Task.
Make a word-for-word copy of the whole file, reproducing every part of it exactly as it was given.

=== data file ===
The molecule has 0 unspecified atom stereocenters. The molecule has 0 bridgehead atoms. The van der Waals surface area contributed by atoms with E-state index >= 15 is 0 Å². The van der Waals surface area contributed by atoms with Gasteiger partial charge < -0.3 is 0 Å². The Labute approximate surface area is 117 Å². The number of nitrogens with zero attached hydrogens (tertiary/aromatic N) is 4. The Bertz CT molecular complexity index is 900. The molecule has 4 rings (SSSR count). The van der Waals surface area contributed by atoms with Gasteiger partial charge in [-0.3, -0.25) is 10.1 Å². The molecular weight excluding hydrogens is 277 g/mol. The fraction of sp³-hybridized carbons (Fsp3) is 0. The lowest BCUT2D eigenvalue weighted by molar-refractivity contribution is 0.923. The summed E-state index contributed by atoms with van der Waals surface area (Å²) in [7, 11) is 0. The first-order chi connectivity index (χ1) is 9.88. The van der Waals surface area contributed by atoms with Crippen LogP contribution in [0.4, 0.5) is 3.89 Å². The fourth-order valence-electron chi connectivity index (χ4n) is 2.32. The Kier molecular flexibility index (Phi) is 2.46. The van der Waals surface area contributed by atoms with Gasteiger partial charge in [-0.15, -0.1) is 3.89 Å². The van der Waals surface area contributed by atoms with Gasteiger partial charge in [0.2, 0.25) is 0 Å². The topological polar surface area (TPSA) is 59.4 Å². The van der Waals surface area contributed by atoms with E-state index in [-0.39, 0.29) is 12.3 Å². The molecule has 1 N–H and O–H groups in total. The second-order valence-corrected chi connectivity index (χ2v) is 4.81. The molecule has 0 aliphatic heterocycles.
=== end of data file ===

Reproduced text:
The molecule has 0 unspecified atom stereocenters. The molecule has 0 bridgehead atoms. The van der Waals surface area contributed by atoms with E-state index >= 15 is 0 Å². The van der Waals surface area contributed by atoms with Gasteiger partial charge < -0.3 is 0 Å². The Labute approximate surface area is 117 Å². The number of nitrogens with zero attached hydrogens (tertiary/aromatic N) is 4. The Bertz CT molecular complexity index is 900. The molecule has 4 rings (SSSR count). The van der Waals surface area contributed by atoms with Gasteiger partial charge in [-0.3, -0.25) is 10.1 Å². The molecular weight excluding hydrogens is 277 g/mol. The fraction of sp³-hybridized carbons (Fsp3) is 0. The lowest BCUT2D eigenvalue weighted by molar-refractivity contribution is 0.923. The summed E-state index contributed by atoms with van der Waals surface area (Å²) in [7, 11) is 0. The first-order chi connectivity index (χ1) is 9.88. The van der Waals surface area contributed by atoms with Crippen LogP contribution in [0.4, 0.5) is 3.89 Å². The fourth-order valence-electron chi connectivity index (χ4n) is 2.32. The Kier molecular flexibility index (Phi) is 2.46. The van der Waals surface area contributed by atoms with Gasteiger partial charge in [-0.15, -0.1) is 3.89 Å². The van der Waals surface area contributed by atoms with Gasteiger partial charge in [0.2, 0.25) is 0 Å². The topological polar surface area (TPSA) is 59.4 Å². The van der Waals surface area contributed by atoms with E-state index in [-0.39, 0.29) is 12.3 Å². The molecule has 1 N–H and O–H groups in total. The second-order valence-corrected chi connectivity index (χ2v) is 4.81. The molecule has 0 aliphatic heterocycles.